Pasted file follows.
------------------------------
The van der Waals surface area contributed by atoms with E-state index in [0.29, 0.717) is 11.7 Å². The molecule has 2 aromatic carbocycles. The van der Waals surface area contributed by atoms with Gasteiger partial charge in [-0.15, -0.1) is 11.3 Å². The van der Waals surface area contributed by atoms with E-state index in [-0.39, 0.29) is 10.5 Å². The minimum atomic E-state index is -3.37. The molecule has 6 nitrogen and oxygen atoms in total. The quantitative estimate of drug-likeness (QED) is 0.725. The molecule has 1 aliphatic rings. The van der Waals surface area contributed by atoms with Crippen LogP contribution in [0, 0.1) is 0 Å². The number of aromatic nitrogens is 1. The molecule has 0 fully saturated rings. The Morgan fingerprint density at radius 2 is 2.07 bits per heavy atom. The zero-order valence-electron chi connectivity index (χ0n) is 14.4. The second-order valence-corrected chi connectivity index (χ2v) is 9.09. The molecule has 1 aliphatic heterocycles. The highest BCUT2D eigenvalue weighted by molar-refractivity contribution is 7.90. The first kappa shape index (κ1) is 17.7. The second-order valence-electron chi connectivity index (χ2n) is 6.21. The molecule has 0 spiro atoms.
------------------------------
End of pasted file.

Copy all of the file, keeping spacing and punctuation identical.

The van der Waals surface area contributed by atoms with E-state index in [0.29, 0.717) is 11.7 Å². The molecule has 2 aromatic carbocycles. The van der Waals surface area contributed by atoms with Gasteiger partial charge in [-0.15, -0.1) is 11.3 Å². The van der Waals surface area contributed by atoms with E-state index in [-0.39, 0.29) is 10.5 Å². The minimum atomic E-state index is -3.37. The molecule has 6 nitrogen and oxygen atoms in total. The quantitative estimate of drug-likeness (QED) is 0.725. The molecule has 1 aliphatic rings. The van der Waals surface area contributed by atoms with Crippen LogP contribution in [0, 0.1) is 0 Å². The number of aromatic nitrogens is 1. The molecule has 0 fully saturated rings. The Morgan fingerprint density at radius 2 is 2.07 bits per heavy atom. The zero-order valence-electron chi connectivity index (χ0n) is 14.4. The second-order valence-corrected chi connectivity index (χ2v) is 9.09. The molecule has 1 aliphatic heterocycles. The highest BCUT2D eigenvalue weighted by molar-refractivity contribution is 7.90. The first kappa shape index (κ1) is 17.7. The second-order valence-electron chi connectivity index (χ2n) is 6.21. The molecule has 0 spiro atoms.